Welcome back to the 91st episode of the Financial Advisor Success podcast.
This week’s guest is Jennifer Goldman. Jennifer runs an eponymous practice management consulting firm in Boston that works intimately with half a dozen advisory firms on their operations, technology, workflows and processes. What’s unique about Jennifer is that, before she began working as a practice management consultant on operations issues, she had a career as a financial advisor herself and then transitioned to operations leadership roles at two more advisory firms before eventually deciding to go out on her own as a consultant to work with even more advisory firms and operations.
In this episode, we talk in-depth about what it really means to adopt and implement workflows and processes in your advisory firm. Why an advisor CRM system should operate as the central hub of the advisory business, the 100-client capacity and five employee capacity in multi-advisory firms that eventually forces every growing advisory business to start formally adopting standardized processes and procedures, and why exactly it’s so important to do so in order to sustainably grow and scale an advisory business, or simply to finally find the time to take a vacation as an advisory firm founder.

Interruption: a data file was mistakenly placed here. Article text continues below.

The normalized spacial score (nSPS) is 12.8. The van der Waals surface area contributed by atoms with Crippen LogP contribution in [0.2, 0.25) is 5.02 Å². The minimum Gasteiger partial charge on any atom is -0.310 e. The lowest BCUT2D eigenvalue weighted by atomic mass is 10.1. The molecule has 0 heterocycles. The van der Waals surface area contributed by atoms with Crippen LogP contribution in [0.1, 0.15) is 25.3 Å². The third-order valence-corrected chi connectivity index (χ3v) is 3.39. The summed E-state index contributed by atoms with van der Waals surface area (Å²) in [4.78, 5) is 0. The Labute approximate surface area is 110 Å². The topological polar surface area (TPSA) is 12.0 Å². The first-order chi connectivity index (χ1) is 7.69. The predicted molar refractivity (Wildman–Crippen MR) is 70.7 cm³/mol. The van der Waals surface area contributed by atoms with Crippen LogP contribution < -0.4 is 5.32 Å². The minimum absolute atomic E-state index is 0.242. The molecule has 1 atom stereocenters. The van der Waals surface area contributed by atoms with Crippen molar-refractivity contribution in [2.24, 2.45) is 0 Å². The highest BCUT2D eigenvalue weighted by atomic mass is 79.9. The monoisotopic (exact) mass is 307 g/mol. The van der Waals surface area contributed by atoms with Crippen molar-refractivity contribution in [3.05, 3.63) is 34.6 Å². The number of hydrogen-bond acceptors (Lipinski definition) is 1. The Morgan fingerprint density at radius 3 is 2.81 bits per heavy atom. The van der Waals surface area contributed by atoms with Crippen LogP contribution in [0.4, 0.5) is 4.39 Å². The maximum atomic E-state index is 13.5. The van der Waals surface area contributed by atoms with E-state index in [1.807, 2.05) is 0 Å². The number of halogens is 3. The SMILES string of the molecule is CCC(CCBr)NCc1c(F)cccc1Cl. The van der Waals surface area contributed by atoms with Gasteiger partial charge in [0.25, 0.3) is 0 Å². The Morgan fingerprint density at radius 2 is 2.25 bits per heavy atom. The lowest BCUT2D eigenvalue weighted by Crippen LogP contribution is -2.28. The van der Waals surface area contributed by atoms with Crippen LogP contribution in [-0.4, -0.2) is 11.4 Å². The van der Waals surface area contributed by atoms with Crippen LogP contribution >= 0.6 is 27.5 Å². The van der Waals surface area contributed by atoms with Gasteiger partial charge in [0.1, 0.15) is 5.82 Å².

We also talk about Jennifer’s operation consulting process with firms, which starts with formalizing the roles and responsibilities of everyone in the firm, and then goes to a technology audit of all the tools the advisory firm already has, and only then begins to focus on how to better integrate the available technology tools, recognizing that in today’s environment, the real blocking point for most firms on technology is not a need to get better tech tools, but simply a need to adopt better systems and processes to use the technology the firm already has.
And be certain to listen to the end, where Jennifer shares her own journey of building a consulting practice into a multi-consultant business, and why she ultimately decided to scale the business back to her solo consulting firm, not because it wasn’t feasible to scale the consulting business, but simply because in the end, she wanted to right-size the business to let her spend less time managing people and more time working with the advisory firm clients that she wanted to work with in the first place. A lesson I think that’s particularly relevant for advisors who find themselves unhappy in a successful business because they’re spending more time in management and less time with clients than they ever expected when they first launched the firm.